Call Me by Your Name
Far and away, the best movie of the year.
For those who ever wondered what it would be like to see John Cusack and Jackie Chan engage in a swordfight (both of you), here is "Dragon Blade." As an added bonus, we also get to witness Chan battle Adrien Brody in a bloody, no-holds-barred clash for an entire nation's fate. One imagines Cusack and Brody sporting gigantic grins in between takes and internal ones during the filming of those fight scenes, even as their characters, respectively, must shoulder the weight of the order of the entire Roman Empire and scheme to maintain a position of power within the realm.
To these actors, this was probably as unexpected a scenario for them to be in as it is for us to watch. Here they are, though, and they don't even get to display the obvious fun this experience must have been. Instead, they spend most of the movie moping around because there are serious matters with which to deal. The severity of all this at least, for the most part, keeps the creeping shadow of cheesiness at bay.
The story is "inspired by true events," and in regards to this statement, we must take the movie's word. It's set circa 50 B.C., on and around the legendary Silk Road—a multi-pathed route that extended from Europe into the Middle East and the eastern coast of Africa to India, China, and Southeast Asia. Chan plays Huo An, the captain of the Silk Road Protection Squad, which attempts to maintain the peace between the disparate 36 nations that employ the route for trade and travel. Huo is a pacifist who believes that unity between the tribes, nations, and races that use the Silk Road is possible. He and his comrades seem to be alone in that belief.
Chan, one of the most well-known and able-bodied stars of martial arts movies, became famous for his willingness to perform his own stunts and his physical dexterity. In more recent years, he has cut back on the former inclination, but while the latter quality may have diminished a bit with age, the kind of fighting he has done in the past is still on display here (Chan is credited as the movie's action director).
Huo is a defensive fighter, only responding to an attack and almost always ensuring that his response is proportionally less than the initial attack. If Huo's enemies come at him with fists, he simply blocks them until a chance to knock them down arises. If they come at Huo with swords, he disarms them but uses the dull end of the blade to defeat his foes. It's a merging of philosophy and fighting that serves the character well in the early parts of the movie, which abandons the philosophy and makes the fighting far more brutal by the story's climax.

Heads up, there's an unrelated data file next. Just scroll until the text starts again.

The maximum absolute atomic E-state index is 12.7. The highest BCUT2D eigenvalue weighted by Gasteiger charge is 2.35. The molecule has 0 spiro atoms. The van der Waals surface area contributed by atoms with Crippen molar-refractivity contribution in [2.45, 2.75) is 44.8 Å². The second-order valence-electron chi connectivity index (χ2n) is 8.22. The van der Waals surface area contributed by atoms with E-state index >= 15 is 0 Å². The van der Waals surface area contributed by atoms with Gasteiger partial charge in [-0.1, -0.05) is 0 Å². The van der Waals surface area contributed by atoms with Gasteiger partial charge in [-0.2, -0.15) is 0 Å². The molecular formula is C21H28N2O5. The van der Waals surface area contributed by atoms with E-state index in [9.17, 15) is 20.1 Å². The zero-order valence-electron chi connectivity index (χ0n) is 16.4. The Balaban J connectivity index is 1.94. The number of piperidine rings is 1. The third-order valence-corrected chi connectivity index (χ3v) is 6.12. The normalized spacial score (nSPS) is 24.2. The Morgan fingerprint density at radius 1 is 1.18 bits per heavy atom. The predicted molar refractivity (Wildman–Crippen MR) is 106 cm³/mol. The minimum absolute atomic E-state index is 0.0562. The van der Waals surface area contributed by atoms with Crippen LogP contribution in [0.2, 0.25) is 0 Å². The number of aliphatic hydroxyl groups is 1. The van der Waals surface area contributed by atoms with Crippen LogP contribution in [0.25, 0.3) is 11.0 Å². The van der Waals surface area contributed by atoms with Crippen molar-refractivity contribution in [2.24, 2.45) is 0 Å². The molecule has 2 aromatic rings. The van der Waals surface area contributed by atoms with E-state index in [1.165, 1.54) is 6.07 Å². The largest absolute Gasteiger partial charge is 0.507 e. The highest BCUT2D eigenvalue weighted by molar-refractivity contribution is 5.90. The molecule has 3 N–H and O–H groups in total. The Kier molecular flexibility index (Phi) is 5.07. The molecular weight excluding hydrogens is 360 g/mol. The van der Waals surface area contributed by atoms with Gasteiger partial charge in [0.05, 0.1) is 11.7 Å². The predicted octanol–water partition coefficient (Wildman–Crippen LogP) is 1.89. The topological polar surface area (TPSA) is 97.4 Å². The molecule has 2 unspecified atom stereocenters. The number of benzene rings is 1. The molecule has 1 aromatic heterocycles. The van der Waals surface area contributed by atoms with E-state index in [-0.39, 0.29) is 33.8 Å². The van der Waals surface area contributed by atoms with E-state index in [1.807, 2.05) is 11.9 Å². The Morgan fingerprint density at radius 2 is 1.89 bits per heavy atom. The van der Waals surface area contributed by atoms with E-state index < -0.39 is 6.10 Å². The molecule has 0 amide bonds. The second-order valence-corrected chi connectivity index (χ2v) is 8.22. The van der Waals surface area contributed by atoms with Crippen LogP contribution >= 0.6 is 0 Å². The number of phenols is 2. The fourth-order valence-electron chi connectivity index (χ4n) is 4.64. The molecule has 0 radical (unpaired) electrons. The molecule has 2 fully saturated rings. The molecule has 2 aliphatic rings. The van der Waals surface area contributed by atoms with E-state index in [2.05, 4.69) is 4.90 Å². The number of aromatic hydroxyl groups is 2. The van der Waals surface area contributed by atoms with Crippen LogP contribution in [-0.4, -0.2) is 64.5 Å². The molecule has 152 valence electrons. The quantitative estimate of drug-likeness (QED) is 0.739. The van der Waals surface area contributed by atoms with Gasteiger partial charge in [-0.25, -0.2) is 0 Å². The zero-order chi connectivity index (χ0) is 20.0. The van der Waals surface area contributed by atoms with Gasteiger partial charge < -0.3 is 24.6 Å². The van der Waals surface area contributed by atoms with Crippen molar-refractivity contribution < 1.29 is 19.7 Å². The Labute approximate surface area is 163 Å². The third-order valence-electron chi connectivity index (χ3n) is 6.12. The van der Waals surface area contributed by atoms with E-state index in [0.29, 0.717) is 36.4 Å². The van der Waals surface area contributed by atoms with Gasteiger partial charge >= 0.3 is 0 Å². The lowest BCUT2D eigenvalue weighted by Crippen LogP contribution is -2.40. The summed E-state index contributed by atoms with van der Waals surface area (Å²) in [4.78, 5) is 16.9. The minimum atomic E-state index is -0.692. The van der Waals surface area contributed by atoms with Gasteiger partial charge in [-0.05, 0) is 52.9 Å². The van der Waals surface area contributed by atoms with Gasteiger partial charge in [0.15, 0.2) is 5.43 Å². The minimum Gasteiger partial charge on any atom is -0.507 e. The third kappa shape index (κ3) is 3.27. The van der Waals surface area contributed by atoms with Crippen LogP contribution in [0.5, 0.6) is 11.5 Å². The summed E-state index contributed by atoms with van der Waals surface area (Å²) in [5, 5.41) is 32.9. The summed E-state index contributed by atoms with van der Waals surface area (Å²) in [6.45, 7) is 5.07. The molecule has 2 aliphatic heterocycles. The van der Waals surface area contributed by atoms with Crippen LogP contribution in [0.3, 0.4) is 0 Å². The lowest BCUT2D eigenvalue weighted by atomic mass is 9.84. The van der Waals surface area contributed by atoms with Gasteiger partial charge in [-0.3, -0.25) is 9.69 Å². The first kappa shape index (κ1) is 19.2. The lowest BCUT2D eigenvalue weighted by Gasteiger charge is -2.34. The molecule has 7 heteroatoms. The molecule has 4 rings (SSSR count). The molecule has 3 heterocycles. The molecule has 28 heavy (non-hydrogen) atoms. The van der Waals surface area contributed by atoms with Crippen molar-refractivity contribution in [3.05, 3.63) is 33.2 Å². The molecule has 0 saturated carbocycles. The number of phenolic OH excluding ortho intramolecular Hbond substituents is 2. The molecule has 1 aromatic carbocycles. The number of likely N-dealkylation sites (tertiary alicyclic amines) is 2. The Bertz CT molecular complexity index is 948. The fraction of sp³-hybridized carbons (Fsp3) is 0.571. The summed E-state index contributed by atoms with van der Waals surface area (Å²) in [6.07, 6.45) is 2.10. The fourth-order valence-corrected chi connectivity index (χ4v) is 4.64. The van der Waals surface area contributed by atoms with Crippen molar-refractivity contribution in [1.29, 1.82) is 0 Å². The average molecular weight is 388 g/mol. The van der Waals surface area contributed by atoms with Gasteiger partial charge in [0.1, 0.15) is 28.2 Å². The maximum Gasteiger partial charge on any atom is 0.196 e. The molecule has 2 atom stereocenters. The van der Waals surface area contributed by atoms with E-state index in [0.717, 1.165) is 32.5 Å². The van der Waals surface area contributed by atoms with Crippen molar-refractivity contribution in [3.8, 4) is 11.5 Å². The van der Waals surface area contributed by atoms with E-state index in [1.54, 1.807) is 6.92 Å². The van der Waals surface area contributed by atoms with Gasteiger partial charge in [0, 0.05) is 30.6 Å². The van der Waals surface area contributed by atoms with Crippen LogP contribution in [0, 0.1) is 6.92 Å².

The convoluted plot sees the Protection Squad framed for a robbery on the Silk Road. Huo and his men are sentenced to hard labor at Wild Geese Gate, where prisoners from across China are rebuilding that great city that once stood there.
Cusack's Roman general Lucius arrives with his troops, who have exiled themselves to protect Publius (Jozef Liu Waite), the younger son of a Roman consul, from his treacherous elder brother Tiberius (Brody, whose whispered performance could use some subtitles), who has murdered his way into his father's position. Huo leads the prisoners and their Roman guests to rebuild the city under the unified flags of their various nations. In exchange for the Romans' aid, Huo agrees to help Lucius find the Parthian Empire, which can restore Publius to his rightful place.
There are alliances and betrayals aplenty, but writer/director Daniel Lee seems more concerned with establishing and maintaining an epic look and feel than in providing cohesion to the narrative (lots of wide, aerial shots of that city under and after construction). His screenplay relies far too often on flashbacks to fill in plot and emotional gaps. Those flashbacks not only interrupt the narrative but also come across as manipulative hand-holding (along with slow-motion shots that extend beyond the fight scenes, when we expect them). It's not enough that Lee spends the second act of the movie establishing the developing friendship between Huo and Lucius. When the chips fall, he has to insert flashes of the two men smiling from earlier in the movie. If it didn't make an impact in the moment, it certainly isn't going to by means of constant iteration.
Much is made of Huo's optimistic personality and way of thinking. "Make friend of foe," he says and sings. He lectures Lucius on the futility of revenge, but the movie's third act cynically piles defeats and deaths upon Huo, until he has no option but to go against his code in the face of Tiberius' evil ways—oddly positioning the character as a potential martyr for beliefs he must put aside. The fight scenes, which had been playful or focused on Huo's defensive techniques, become frantic, massive battles punctuated by lots of oozing and spraying blood.
"Dragon Blade" doesn't earn this shift, and it comes after too many proclamations of desiring peace for it to come across as anything other than the result of narrative necessity or convenience. By the movie's end, the casting of Cusack and Brody as Chan's combative equals seems one of its lesser oddities.
Stop watching movies made by assholes. It'll be OK.
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